Friday, October 17, 2008

Immigrant Classes?

Something about this just doesn't smell right:

A controversial scheme to create special classes for immigrant children has been approved by the lower house of Italy's parliament.

The measure, proposed by the right-wing Northern League Party, would require foreign children to pass a special test before being admitted into schools...

Under the proposal, the children of immigrants would have to sit tests on citizenship and would be placed in "bridge classes" if they failed, where they would study Italian language, law and culture until they could pass the test.

A spokesman for the Northern League said the aim was to guarantee equal opportunities for foreign students and facilitate integration.

But opposition politicians have described it as "an act of the worst xenophobia".

Alright - I understand that adjusting to a new culture can be difficult, especially when you don't speak the language well. And immigrants to the U.S. have to pass similar tests before becoming citizens.

Yet, denying children access to education for not being enough like the locals - that makes me feel queasy.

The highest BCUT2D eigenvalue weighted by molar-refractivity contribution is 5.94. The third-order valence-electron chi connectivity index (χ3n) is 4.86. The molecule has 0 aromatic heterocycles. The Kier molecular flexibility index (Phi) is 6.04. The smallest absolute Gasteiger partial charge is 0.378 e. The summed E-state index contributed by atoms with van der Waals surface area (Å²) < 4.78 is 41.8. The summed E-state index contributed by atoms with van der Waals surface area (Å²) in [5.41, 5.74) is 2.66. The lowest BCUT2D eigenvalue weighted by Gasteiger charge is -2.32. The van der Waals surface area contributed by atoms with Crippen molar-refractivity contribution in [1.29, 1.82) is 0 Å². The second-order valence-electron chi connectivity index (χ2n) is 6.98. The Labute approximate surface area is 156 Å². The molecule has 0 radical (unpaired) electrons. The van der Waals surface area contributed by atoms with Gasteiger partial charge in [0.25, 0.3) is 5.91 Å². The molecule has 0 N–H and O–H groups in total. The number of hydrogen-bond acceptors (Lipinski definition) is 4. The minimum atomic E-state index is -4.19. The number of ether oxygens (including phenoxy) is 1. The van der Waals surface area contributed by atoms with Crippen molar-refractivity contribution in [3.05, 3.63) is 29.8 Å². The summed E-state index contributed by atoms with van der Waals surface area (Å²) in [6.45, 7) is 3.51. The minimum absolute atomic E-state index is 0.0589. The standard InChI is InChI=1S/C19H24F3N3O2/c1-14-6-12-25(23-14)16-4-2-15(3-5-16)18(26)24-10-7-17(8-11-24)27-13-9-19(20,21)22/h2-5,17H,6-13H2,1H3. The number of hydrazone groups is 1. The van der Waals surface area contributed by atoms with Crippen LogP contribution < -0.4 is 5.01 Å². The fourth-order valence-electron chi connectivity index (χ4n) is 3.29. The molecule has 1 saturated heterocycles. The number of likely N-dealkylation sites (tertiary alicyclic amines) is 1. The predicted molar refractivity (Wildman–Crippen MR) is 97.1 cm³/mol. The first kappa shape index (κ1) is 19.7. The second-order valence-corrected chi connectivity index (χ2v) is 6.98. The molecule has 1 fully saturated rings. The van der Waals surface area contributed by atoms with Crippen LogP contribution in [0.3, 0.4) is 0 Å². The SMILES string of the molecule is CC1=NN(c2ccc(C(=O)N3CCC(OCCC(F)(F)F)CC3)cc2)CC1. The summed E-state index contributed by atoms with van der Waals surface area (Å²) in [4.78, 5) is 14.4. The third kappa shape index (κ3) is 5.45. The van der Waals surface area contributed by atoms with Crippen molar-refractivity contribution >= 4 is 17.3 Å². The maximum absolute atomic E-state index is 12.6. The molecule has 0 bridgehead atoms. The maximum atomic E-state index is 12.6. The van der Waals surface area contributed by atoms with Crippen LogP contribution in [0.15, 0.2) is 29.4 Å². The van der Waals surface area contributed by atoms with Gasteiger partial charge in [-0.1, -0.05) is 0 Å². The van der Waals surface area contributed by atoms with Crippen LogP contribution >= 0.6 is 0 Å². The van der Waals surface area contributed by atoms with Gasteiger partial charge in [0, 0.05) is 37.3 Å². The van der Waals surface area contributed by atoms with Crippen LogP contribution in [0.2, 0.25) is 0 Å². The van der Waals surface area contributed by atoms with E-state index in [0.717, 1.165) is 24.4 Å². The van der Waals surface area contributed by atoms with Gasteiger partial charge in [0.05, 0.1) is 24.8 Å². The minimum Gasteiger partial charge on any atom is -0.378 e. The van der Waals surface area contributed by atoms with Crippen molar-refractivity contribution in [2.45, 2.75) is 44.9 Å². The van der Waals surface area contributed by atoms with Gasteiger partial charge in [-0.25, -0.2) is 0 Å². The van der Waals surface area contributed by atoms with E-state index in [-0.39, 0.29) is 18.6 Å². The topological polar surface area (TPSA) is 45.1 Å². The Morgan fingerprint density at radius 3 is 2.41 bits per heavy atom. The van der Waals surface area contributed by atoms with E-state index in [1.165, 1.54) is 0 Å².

frau sally benz said...

I have to say that if there had been "immigrant" classes when I first came to the U.S., I would've probably never learned English as quickly or been forced to assimilate as quickly. My mother wouldn't even let them put me in an ESL only classroom, I only took classes after school.

I think something like this would make it harder, not easier. I've found that a lot of the people who stay behind are those who weren't forced (for lack of a better word) to assimilate.

Renee said...

Teaching them the language is one thing but I don't like the idea of cultural indoctrination. I can somehow see this as promoting Italian culture as the only important one while their originating culture is taught to be backward.

tangerinecaro said...

I suspect this might be related to the mistreatment of the Roma people in Italy in general? the xenophobic Italian government is having them all fingerprinted as well...


Kris-Stella said...

Immediately, this made me wonder what the test would actually look like. If you are going to administer a test on 'law and culture' to ten-year olds, it had better be something that Italian-born ten-year olds actually pass with ease in great majorities.

I would love to believe that this is the case, but something in me doubts this very much...

And secondly, I agree with frau sally benz - the quickest way to assimilate is not by being kept separate.